Two of Europe’s leading energy hubs will strengthen their links via a business event which makes its return next month.
The Aberdeen-Stavanger Gateway, on June 14-15, celebrates and builds upon both cities’ oil and industry heritage against a backdrop of tough times for both as the industry tackles the worst global slump in a generation.
Organisers have promised the 2016 event is significantly expanded on last year’s and will embrace even more of the opportunities presented throughout Norway, including Arctic regions.
The 2016 Aberdeen-Norway Gateway, managed by Business Plus Scotland, is a joint initiative with the Norwegian-British Chamber of Commerce (NBCC), which celebrates its 110th birthday this year.
The event brings together speakers who will share their experiences of doing business on both sides of the North Sea during a lunchtime event at Macdonald Norwood Hall Hotel on June 14.
The session will be chaired by Francis Kiernan chief executive at ABIS (Holdings) Energy Services and will feature an impressive line-up of speakers including James Crawford, of Wood Group PSN; Alfie Cheyne, ACE Winches; Guy Bromby, ThinJack; Leif Johan Sevland, ONS Exhibition, Conference, Festival; Steve Mitchell of Anderson Anderson Brown and Lise Dean, Widerøe’s Flyveselskap. Aberdeen and Aberdeenshire provosts will also address the audience.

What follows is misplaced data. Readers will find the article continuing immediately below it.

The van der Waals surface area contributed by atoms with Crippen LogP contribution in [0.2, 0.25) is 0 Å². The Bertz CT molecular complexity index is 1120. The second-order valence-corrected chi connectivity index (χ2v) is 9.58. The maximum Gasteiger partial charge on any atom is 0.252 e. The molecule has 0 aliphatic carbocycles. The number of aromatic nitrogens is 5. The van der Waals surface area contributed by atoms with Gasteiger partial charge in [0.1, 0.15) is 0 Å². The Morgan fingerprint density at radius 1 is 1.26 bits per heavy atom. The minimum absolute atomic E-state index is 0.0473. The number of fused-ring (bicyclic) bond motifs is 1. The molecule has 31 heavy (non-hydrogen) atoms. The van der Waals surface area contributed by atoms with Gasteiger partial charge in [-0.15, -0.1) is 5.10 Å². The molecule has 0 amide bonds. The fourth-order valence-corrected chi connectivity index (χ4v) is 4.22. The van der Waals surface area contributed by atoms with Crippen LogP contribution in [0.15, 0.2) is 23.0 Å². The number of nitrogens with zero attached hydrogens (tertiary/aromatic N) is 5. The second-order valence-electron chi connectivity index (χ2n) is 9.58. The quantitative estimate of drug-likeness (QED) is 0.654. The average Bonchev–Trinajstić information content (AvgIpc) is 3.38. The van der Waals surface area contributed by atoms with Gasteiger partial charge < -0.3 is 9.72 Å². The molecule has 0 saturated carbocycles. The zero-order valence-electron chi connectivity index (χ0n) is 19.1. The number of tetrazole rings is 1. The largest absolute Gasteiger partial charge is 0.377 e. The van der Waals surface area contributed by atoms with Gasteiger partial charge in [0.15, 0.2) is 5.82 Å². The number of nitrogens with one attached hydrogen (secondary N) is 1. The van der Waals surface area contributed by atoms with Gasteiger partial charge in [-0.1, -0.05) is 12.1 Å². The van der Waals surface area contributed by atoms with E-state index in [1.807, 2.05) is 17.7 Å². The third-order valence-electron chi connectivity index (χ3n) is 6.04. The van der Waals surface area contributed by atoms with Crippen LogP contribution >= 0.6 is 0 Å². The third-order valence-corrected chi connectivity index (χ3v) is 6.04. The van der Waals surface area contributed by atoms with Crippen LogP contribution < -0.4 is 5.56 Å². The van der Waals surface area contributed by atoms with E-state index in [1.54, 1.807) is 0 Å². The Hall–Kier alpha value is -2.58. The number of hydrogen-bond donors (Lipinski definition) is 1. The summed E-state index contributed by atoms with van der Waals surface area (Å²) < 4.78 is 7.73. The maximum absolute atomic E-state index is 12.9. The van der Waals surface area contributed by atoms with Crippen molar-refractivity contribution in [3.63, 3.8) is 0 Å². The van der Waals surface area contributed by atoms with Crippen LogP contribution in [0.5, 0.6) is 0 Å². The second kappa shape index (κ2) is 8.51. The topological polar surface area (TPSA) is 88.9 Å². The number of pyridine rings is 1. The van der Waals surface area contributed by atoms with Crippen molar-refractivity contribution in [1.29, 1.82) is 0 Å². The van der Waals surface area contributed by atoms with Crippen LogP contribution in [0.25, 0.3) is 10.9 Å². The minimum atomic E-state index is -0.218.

New for this year is the addition of a second day of activities on June 15 with an exhibition showcasing companies and organisations from both sides of the North Sea.
Event founder Brett Jackson, managing director of Aberdeen firm Granite PR, said: “Creating, fostering and developing international business links remains critically important as we continue to the face challenges presented by a lower oil price.”
Norwegian-British Chamber of Commerce President Sidsel Ostad Halvorsen added: “NBCC is celebrating 110 years this year, reflecting on a history of trade between these two countries including the commercial ties that have developed through fluctuating conditions, through boom and slump, through war and peace.
“Britain is still Norway’s largest trading partner. Oil and gas have naturally become by far the most important Norwegian export product, but a number of small and medium sized enterprises in both countries ensure that the range of commodities exchanged between the UK and Norway is broader than the trade with most other countries.”